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Establishing an antigen-negative red blood cell inventory in a hospital-based blood bank

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Abstract

Background

Our blood bank is part of a large academic institution with an active sickle cell anemia program. We provide sickle patients with blood phenotypically matched for C/c, E/e, and K antigens. Since licensed reagents are available for phenotyping C/c, E/e, and K on an automated blood analyzer, we decided to evaluate whether establishing our own inventory of blood negative for those antigens would result in cost savings and decreased turnaround time (TAT).

Study Design and Methods

Antigen typing of blood units for C/c, E/e, and K was validated. From March 1, 2012, to August 31, 2012, a total of 1033 units from our own donor center and from our suppliers were phenotyped. We compared direct cost savings and TAT for blood availability with historical data before we began phenotyping.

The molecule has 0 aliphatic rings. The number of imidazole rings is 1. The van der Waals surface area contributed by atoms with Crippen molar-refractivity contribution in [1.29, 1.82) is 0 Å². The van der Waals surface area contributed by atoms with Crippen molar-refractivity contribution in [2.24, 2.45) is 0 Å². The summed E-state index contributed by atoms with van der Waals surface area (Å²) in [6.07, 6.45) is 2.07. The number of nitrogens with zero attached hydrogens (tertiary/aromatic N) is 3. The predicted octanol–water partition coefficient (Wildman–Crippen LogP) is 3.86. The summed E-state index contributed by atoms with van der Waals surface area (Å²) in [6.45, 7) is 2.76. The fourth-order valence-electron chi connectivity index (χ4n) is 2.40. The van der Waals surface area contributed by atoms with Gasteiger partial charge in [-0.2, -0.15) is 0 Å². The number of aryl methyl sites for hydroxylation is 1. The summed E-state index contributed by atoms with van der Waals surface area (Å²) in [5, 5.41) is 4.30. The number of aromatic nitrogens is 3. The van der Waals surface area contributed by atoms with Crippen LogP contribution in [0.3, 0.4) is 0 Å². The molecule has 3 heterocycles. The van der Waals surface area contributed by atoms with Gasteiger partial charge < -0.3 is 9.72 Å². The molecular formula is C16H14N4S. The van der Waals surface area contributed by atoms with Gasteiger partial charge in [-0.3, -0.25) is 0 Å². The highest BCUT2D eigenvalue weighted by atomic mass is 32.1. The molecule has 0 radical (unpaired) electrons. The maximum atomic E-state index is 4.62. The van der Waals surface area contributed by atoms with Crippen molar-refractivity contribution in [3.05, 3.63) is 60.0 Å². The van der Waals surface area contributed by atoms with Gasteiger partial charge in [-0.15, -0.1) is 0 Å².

Results

Thirty-eight percent of typed antigen-negative (AG–) units were transfused to sickle patients. An additional 35% were transfused to nonsickle patients needing AG– blood. Twenty-one percent were used by patients without antibodies to prevent outdating. The remaining 6% had not yet been transfused by the end of the study period. From March 1, 2011, to August 31, 2011, we spent almost $200,000 on obtaining AG– blood. In the 6 months since we started antigen typing, we have saved approximately $110,000, the majority of which resulted from AG– blood provided to sickle patients. In addition, TAT for AG– units from our inventory significantly improved to 1 to 2 hours versus approximately 6 hours when obtained from our suppliers.

Conclusion

Establishing an AG– inventory in a hospital-based blood bank is cost-effective and time-efficient.

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